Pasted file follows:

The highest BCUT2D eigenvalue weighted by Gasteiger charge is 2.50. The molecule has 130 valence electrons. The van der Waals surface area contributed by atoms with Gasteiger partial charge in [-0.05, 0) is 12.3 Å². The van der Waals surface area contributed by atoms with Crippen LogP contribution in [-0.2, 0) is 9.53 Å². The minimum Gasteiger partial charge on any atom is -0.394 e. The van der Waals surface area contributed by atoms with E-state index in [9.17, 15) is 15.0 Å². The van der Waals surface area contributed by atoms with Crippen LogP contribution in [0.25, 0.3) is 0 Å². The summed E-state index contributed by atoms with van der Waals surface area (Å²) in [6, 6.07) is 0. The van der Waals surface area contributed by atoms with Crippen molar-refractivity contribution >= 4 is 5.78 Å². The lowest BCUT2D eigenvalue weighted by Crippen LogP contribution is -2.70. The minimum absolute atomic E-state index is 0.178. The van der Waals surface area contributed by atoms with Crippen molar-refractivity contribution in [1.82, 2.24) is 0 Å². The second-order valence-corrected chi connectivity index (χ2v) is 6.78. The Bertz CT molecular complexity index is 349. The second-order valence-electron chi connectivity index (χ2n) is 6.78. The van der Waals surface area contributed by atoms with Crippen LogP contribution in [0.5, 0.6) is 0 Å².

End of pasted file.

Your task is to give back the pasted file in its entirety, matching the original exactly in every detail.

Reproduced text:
The highest BCUT2D eigenvalue weighted by Gasteiger charge is 2.50. The molecule has 130 valence electrons. The van der Waals surface area contributed by atoms with Gasteiger partial charge in [-0.05, 0) is 12.3 Å². The van der Waals surface area contributed by atoms with Crippen LogP contribution in [-0.2, 0) is 9.53 Å². The minimum Gasteiger partial charge on any atom is -0.394 e. The van der Waals surface area contributed by atoms with E-state index in [9.17, 15) is 15.0 Å². The van der Waals surface area contributed by atoms with Crippen LogP contribution in [0.25, 0.3) is 0 Å². The summed E-state index contributed by atoms with van der Waals surface area (Å²) in [6, 6.07) is 0. The van der Waals surface area contributed by atoms with Crippen molar-refractivity contribution >= 4 is 5.78 Å². The lowest BCUT2D eigenvalue weighted by Crippen LogP contribution is -2.70. The minimum absolute atomic E-state index is 0.178. The van der Waals surface area contributed by atoms with Crippen molar-refractivity contribution in [1.82, 2.24) is 0 Å². The second-order valence-corrected chi connectivity index (χ2v) is 6.78. The Bertz CT molecular complexity index is 349. The second-order valence-electron chi connectivity index (χ2n) is 6.78. The van der Waals surface area contributed by atoms with Crippen LogP contribution in [0.5, 0.6) is 0 Å².